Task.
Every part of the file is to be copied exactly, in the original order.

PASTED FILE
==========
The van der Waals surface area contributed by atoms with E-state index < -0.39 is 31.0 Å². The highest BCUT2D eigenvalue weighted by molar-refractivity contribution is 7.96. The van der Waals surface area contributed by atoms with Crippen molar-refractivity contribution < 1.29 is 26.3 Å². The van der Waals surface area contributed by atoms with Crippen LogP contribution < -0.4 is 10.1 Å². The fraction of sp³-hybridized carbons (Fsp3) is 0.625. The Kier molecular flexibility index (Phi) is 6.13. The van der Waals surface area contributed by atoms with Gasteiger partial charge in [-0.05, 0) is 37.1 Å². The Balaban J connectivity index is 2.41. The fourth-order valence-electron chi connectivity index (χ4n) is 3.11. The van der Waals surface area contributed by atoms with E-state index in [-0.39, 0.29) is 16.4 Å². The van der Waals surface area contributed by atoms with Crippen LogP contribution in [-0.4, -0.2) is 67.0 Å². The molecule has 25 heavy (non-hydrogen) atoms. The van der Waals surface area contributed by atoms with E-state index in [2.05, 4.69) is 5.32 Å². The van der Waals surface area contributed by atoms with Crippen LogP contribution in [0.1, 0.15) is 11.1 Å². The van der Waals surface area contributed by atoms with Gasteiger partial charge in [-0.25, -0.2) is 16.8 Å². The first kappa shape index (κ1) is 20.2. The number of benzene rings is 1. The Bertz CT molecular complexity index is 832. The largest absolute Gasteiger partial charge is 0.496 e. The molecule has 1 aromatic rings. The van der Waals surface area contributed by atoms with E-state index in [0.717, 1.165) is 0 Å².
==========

The van der Waals surface area contributed by atoms with E-state index < -0.39 is 31.0 Å². The highest BCUT2D eigenvalue weighted by molar-refractivity contribution is 7.96. The van der Waals surface area contributed by atoms with Crippen molar-refractivity contribution < 1.29 is 26.3 Å². The van der Waals surface area contributed by atoms with Crippen LogP contribution < -0.4 is 10.1 Å². The fraction of sp³-hybridized carbons (Fsp3) is 0.625. The Kier molecular flexibility index (Phi) is 6.13. The van der Waals surface area contributed by atoms with Gasteiger partial charge in [-0.05, 0) is 37.1 Å². The Balaban J connectivity index is 2.41. The fourth-order valence-electron chi connectivity index (χ4n) is 3.11. The van der Waals surface area contributed by atoms with E-state index in [-0.39, 0.29) is 16.4 Å². The van der Waals surface area contributed by atoms with Crippen LogP contribution in [-0.4, -0.2) is 67.0 Å². The molecule has 25 heavy (non-hydrogen) atoms. The van der Waals surface area contributed by atoms with E-state index in [2.05, 4.69) is 5.32 Å². The van der Waals surface area contributed by atoms with Crippen LogP contribution in [0.1, 0.15) is 11.1 Å². The van der Waals surface area contributed by atoms with Gasteiger partial charge in [-0.25, -0.2) is 16.8 Å². The first kappa shape index (κ1) is 20.2. The number of benzene rings is 1. The Bertz CT molecular complexity index is 832. The largest absolute Gasteiger partial charge is 0.496 e. The molecule has 1 aromatic rings. The van der Waals surface area contributed by atoms with E-state index in [0.717, 1.165) is 0 Å².